Objective self-awareness - you are either attending to yourself or to objects in the environment. When ou become self aware, you are the object. Under OSA we turn to our standards, assess and alter behaviour
Read the rest in the handout
Stereotypes, Prejudice and Discrimination
Some conceptual defitions:
- Group to which you do not belong +
- A group in which you belong.
= category-based bias - tripod of the A, B and C.
C = Cognition goes for Stereotypes.
Gives schema, beliefs about characteristics of groups or group members, traits.
A = Affect - Prejudice
. Attitude, Evaluations of a group or group member, often -tive but can be +tive.
B = Behaviour - Discrimination
. Acting on basis of S and P. Any positive or negative behaviour directed towards a group or its members based solely on account of group membership.
SDP as a temporal sequence
Beliefs about how a group is like give a base to either liking or disliking a group and then acting upon that. Stereotype -> Prejudice -> Behaviour.
Steps in the chain
- we categorize based on schema, or from categorization we form schemas.
Me vs not me - the self
Us vs not us - social cognition
Is having a category enough?
Just because I know the stereotype is X, will I think you are X?
Stereotype - Knowledge (activation)
Stereotype - Application
Stereotype knowledge and Application
Devine 1989 Study 1:
List stereotypes for "Blacks". No differences between low and high prejudice Ps, most common were aggressive, hostile, criminal.
Study 2:
Subliminal primes
: Category (Black, negro,...), Traits (Poor, lazy,...)
80% or 20% exposure in a Vigilance task. Read scenario of Donald. Ambiguously hostile behaviour.
DV - rate Donald's level of hostility.
80% primes rated Donald more hostile than 20% regardless of prej.
When unable to monitor stereotype activation, high and low prejudice will apply stereotype. If we know the stereotype, more likely to be activated.
A later wrinkle
- Lepore and Brown 1997. -Is it the category or stereotype?
Study 1
- replicate Devine's prejudice-knowledge study. Most common: Musical, criminal, violent.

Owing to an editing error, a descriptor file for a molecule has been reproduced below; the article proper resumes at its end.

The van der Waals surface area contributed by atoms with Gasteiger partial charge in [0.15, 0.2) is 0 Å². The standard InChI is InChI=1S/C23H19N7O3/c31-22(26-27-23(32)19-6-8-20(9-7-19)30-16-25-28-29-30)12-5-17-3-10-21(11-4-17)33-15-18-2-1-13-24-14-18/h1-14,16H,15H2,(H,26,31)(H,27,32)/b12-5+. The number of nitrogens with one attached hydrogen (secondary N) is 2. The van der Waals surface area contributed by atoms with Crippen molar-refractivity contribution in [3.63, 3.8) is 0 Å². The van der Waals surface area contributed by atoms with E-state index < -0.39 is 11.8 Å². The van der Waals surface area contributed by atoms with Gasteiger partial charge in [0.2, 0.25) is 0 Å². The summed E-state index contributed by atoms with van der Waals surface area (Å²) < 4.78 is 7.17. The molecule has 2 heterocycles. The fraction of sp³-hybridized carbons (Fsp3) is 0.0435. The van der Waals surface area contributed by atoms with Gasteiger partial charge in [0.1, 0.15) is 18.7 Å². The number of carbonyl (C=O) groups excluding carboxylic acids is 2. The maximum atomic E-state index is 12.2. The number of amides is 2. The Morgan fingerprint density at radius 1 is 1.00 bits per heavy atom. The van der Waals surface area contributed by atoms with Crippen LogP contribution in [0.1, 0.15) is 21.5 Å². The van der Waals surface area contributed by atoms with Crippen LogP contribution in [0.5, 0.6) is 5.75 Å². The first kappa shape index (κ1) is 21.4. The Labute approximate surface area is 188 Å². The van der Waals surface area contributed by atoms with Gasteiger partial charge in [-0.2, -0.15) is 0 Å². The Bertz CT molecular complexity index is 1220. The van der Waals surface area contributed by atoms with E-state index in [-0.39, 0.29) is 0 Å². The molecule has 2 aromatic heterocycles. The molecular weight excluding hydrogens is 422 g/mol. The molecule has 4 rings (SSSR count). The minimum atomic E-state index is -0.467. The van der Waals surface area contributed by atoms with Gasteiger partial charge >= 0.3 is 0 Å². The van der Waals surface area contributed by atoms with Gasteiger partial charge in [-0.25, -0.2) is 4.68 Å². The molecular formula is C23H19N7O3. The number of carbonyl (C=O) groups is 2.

Study 2
- used only category, no traits - only highly prejudiced people.
Study 3
- replication of Devine study 2
High and low prejudice do not differ in stereotype content but they do differ in the actual application.
Controlling our thoughts? - Thought suppression
- do not think of a white bear.
Ironic processes
- monitoring process - where is the bear //
operating process
- look away.
When we are unable to control - automatic monitoring works but not controlled operating process - the unwanted thought becomes more likely to occur.
Ironic processes
rebound effect
- people wrote two essays, if they were told to suppress stereotypes in the first one, they wrote more in the second.
Stereotypes threat
- when become reality. Awareness of a stereotype leads to fear of confirming it, which inhibits performance. Intelligence test (threat), Problem solving (no)
Domain identification
- threat affects only those people who care about the domain in question.
Domain disidentification
- having experienced reduced performance due to threat, individuals stop caring about the domain.
Getting rid of threat does not get rid of AA/White differences - often misinterpreted. Threat has a negative effect.
Generalized evaluation and attitude towards a particular group and its members.
Origins of prejudice - Adorno et al 1950
Is there a prejudiced personality?
Identified anti-semites via scale, correlated .80 with
ethnocentrism scale
Superiority of own ethnicity over all others.
Unfavorable toward one group => unfavorable to others as well.